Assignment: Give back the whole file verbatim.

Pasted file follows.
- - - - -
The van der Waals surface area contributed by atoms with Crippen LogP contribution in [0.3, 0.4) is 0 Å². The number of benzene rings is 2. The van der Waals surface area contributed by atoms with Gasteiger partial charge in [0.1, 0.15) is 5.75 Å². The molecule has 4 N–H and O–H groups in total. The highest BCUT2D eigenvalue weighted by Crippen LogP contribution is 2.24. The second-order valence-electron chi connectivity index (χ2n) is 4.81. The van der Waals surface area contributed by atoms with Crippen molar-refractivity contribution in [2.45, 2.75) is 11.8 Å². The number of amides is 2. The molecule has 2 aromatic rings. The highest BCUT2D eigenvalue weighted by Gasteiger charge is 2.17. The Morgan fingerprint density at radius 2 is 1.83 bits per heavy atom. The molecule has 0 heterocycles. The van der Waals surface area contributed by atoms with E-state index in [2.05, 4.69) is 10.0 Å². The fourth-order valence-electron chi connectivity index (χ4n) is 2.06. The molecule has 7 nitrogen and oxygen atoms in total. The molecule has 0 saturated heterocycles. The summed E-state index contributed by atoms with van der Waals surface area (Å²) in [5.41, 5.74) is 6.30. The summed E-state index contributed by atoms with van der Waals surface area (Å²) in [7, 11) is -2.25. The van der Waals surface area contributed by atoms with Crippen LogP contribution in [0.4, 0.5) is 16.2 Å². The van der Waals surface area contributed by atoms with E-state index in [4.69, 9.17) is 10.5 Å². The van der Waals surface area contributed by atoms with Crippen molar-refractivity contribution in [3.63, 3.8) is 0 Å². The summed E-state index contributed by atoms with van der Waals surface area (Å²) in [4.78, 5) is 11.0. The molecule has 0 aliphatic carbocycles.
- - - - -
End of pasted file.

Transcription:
The van der Waals surface area contributed by atoms with Crippen LogP contribution in [0.3, 0.4) is 0 Å². The number of benzene rings is 2. The van der Waals surface area contributed by atoms with Gasteiger partial charge in [0.1, 0.15) is 5.75 Å². The molecule has 4 N–H and O–H groups in total. The highest BCUT2D eigenvalue weighted by Crippen LogP contribution is 2.24. The second-order valence-electron chi connectivity index (χ2n) is 4.81. The van der Waals surface area contributed by atoms with Crippen molar-refractivity contribution in [2.45, 2.75) is 11.8 Å². The number of amides is 2. The molecule has 2 aromatic rings. The highest BCUT2D eigenvalue weighted by Gasteiger charge is 2.17. The Morgan fingerprint density at radius 2 is 1.83 bits per heavy atom. The molecule has 0 heterocycles. The van der Waals surface area contributed by atoms with E-state index in [2.05, 4.69) is 10.0 Å². The fourth-order valence-electron chi connectivity index (χ4n) is 2.06. The molecule has 7 nitrogen and oxygen atoms in total. The molecule has 0 saturated heterocycles. The summed E-state index contributed by atoms with van der Waals surface area (Å²) in [5.41, 5.74) is 6.30. The summed E-state index contributed by atoms with van der Waals surface area (Å²) in [7, 11) is -2.25. The van der Waals surface area contributed by atoms with Crippen LogP contribution in [0.4, 0.5) is 16.2 Å². The van der Waals surface area contributed by atoms with E-state index in [4.69, 9.17) is 10.5 Å². The van der Waals surface area contributed by atoms with Crippen molar-refractivity contribution in [3.63, 3.8) is 0 Å². The summed E-state index contributed by atoms with van der Waals surface area (Å²) in [4.78, 5) is 11.0. The molecule has 0 aliphatic carbocycles.